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Topic: Arduino Due SD card write speed unpredictable (Read 1 time) previous topic - next topic

TerenceEB

I have been trying to log data to an SD card using arduino due,is it normal that the write speed is not constant(or at least close to being constant) from what i have seen it can take 1400us to write a certain piece of data then later 40000us to write the same piece of data,it looks like its random,its not predictable at all compared to just writing to the serial monitor. I have attached files of both logging to SD and writing to the serial monitor,writing to the serial monitor takes about 6750us and its fairly constant as seen from the graph but logging to the SD card takes 1400us on average but it varies a lot,as you can see with a lot of spikes from the graph

is this normal for an SD Card or not,or is it my hardware or even software...i was able to run the bench test and other sketch examples it worked well so i doubt the software.
I need write speeds that dont vary a lot as timing is important for my project,i am doing a quadcopter and i want to log data,been trying to search but i couldn't find anything useful

fat16lib

The time to write an SD is random and unpredictable.  This has been covered many time in this forum.

The SD spec allows write times to be as great as 250 ms:
Quote
In case of High Capacity SD Memory Card, maximum length of busy is defined as 250ms for all write operations.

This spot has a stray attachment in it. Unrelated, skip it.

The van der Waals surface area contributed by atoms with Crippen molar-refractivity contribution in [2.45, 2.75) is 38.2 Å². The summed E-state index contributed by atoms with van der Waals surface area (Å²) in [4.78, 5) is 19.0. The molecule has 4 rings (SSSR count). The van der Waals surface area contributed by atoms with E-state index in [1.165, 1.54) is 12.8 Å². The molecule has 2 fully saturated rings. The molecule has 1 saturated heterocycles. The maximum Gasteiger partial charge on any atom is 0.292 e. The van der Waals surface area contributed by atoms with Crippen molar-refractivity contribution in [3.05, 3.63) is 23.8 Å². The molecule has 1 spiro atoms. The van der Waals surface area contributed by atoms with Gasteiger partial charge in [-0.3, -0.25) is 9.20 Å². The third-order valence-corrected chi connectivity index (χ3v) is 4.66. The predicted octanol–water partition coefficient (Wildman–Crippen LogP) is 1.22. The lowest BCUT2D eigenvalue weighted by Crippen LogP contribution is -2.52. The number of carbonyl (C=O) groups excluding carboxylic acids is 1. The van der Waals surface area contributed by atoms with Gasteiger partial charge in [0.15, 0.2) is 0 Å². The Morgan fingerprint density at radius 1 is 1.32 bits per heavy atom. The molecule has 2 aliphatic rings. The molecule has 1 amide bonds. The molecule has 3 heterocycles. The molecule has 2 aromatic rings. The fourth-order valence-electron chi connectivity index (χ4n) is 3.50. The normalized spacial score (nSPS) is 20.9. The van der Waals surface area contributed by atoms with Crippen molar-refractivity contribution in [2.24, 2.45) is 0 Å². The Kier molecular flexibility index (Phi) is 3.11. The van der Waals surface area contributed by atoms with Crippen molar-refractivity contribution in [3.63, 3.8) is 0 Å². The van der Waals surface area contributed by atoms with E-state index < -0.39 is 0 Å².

While the card should try to maintain that busy indication of write operation does not exceed 250ms in the case of SDXC card, if the card is not possible to maintain operations with 250ms busy, the card can indicate write busy up to 500ms including single and multiple block write in the following scenarios:
a)The last busy in any write operation up to 500ms including single and multiple block write.
b)When multiple block write is stopped by CMD12, the busy from the response of CMD12 is up to 500ms.
c)When multiple block write is stopped by CMD23, the busy after the last data block is up to 500ms.
SD cards are specified to achieve high average data rates for very large multi-block transfers of many MB.

The SD card goes busy while moving data for wear leveling,  erasing large blocks of flash, or other housekeeping activities.  There is no way to control this.

VioletGiraffe

There are now "Application" SD card classes - A1 and A3, these classes specify the minimum required read and write IOPS values. Although these values are very low, I assume traditional cards for photos and videos were even slower than that.

Has anyone tested an A1 or A3 card in the SDFat benhcmark?

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